In looking at the Cost/Price factor, SAIC has a strikingly lower probable cost in contrast to Wyle. . . . The most apparent explanation for the difference in probable cost was the difference in approaches to accomplish the requirements of the HHPC. . . .

Although Mission Suitability and Past Performance are significantly more important than cost when combined, SAIC’s advantage in Cost/Price is of such magnitude that it overpowers any slight differences [favoring Wyle] in Mission Suitability and Past Performance. My decision is that the proposal submitted by SAIC represents the best value to the Government to fulfill the needs for the HHPC solicitation.

AR, Tab 132, Source Selection Statement, at 10-14.

The contract was awarded to SAIC on August 21. Wyle filed this protest on September 3.

On September 9, SAIC announced that its board of directors had “approved the separation of its technical, engineering and enterprise information technology services business,” transferring those resources to “SAIC Gemini, Inc.,” an entity that had previously been registered with the Securities & Exchange Commission (SEC).[8] Wyle Supp. Protest, Oct. 31, 2013, exh. 1, SAIC Press Release (Sept. 9, 2013), at 1. The press release further stated that SAIC Gemini, Inc. “will hold the spun-off business and be renamed Science Applications International Corporation,” and that “old” SAIC “will change its name to Leidos Holdings, Inc.” Id. Finally, the press release stated that the separation would be effective on September 27--four days before the base period of contract performance was scheduled to begin.[9]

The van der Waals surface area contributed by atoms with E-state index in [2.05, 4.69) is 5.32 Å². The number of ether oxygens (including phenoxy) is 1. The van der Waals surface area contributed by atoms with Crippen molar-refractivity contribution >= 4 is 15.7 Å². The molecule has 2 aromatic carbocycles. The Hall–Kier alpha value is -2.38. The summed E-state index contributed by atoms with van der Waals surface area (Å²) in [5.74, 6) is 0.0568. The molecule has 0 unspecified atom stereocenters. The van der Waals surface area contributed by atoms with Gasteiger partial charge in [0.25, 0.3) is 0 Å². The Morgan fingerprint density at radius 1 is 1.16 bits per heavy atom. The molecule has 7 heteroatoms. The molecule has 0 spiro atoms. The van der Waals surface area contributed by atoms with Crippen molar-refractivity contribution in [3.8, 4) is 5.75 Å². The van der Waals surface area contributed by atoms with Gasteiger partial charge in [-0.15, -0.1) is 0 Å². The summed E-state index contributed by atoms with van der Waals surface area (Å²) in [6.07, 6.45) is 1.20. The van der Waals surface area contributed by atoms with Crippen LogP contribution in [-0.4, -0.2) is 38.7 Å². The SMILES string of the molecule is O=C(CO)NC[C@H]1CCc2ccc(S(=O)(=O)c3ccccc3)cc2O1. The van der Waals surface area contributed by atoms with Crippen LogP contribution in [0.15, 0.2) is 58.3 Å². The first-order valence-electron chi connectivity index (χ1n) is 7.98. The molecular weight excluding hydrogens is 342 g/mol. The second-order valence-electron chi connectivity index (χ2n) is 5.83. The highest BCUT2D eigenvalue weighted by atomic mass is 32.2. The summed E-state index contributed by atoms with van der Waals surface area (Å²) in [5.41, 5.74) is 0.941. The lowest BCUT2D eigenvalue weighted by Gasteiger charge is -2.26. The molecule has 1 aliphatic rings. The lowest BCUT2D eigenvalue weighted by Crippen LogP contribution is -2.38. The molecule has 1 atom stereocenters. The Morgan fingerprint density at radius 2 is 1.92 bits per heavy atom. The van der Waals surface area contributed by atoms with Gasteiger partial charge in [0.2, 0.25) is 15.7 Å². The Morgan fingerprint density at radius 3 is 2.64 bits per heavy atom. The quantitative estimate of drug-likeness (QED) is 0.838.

Following the award, “old” SAIC (now Leidos) sought to novate a number of contracts, including the contract at issue here, from Leidos to “new” SAIC. Intevenor’s Comments, Nov. 18, 2013, at 5. Notwithstanding SAIC’s express statement that “new” SAIC “will be the prime contractor” along with all of the other facts discussed above, the agency asserts, “there is no evidence that NASA made the award to SAIC with the intention of entering into a novation agreement.”[10] Agency Supp. Memorandum of Law, Nov. 12, 2013, at 9. Overall, the agency maintains that its evaluation and source selection decision were proper. We disagree.

DISCUSSION